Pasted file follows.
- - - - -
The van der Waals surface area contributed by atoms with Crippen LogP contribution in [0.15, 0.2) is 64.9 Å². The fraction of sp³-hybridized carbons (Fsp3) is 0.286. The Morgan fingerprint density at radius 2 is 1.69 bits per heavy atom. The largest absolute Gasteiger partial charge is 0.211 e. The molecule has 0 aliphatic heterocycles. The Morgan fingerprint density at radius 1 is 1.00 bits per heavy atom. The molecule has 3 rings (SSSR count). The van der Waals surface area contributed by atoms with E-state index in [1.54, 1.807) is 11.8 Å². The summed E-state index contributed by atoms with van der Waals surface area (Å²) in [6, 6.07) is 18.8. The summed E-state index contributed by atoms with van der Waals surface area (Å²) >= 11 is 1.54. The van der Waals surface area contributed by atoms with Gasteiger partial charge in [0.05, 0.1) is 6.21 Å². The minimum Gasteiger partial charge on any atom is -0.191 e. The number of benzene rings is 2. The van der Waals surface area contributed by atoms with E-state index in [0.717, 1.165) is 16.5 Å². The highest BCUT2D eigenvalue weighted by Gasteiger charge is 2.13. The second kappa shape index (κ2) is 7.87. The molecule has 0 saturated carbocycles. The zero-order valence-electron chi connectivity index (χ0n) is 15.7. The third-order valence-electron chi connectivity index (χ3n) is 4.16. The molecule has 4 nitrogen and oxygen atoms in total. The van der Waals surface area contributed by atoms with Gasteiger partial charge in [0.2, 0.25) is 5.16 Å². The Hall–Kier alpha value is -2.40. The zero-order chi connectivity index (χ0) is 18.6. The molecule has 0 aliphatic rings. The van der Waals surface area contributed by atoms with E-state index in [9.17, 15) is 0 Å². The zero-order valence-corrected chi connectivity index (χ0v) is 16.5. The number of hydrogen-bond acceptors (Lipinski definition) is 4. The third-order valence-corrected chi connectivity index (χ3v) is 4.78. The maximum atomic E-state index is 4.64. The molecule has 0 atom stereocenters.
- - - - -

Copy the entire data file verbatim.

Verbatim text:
The van der Waals surface area contributed by atoms with Crippen LogP contribution in [0.15, 0.2) is 64.9 Å². The fraction of sp³-hybridized carbons (Fsp3) is 0.286. The Morgan fingerprint density at radius 2 is 1.69 bits per heavy atom. The largest absolute Gasteiger partial charge is 0.211 e. The molecule has 0 aliphatic heterocycles. The Morgan fingerprint density at radius 1 is 1.00 bits per heavy atom. The molecule has 3 rings (SSSR count). The van der Waals surface area contributed by atoms with E-state index in [1.54, 1.807) is 11.8 Å². The summed E-state index contributed by atoms with van der Waals surface area (Å²) in [6, 6.07) is 18.8. The summed E-state index contributed by atoms with van der Waals surface area (Å²) >= 11 is 1.54. The van der Waals surface area contributed by atoms with Gasteiger partial charge in [0.05, 0.1) is 6.21 Å². The minimum Gasteiger partial charge on any atom is -0.191 e. The number of benzene rings is 2. The van der Waals surface area contributed by atoms with E-state index in [0.717, 1.165) is 16.5 Å². The highest BCUT2D eigenvalue weighted by Gasteiger charge is 2.13. The second kappa shape index (κ2) is 7.87. The molecule has 0 saturated carbocycles. The zero-order valence-electron chi connectivity index (χ0n) is 15.7. The third-order valence-electron chi connectivity index (χ3n) is 4.16. The molecule has 4 nitrogen and oxygen atoms in total. The van der Waals surface area contributed by atoms with Gasteiger partial charge in [0.2, 0.25) is 5.16 Å². The Hall–Kier alpha value is -2.40. The zero-order chi connectivity index (χ0) is 18.6. The molecule has 0 aliphatic rings. The van der Waals surface area contributed by atoms with E-state index in [9.17, 15) is 0 Å². The zero-order valence-corrected chi connectivity index (χ0v) is 16.5. The number of hydrogen-bond acceptors (Lipinski definition) is 4. The third-order valence-corrected chi connectivity index (χ3v) is 4.78. The maximum atomic E-state index is 4.64. The molecule has 0 atom stereocenters.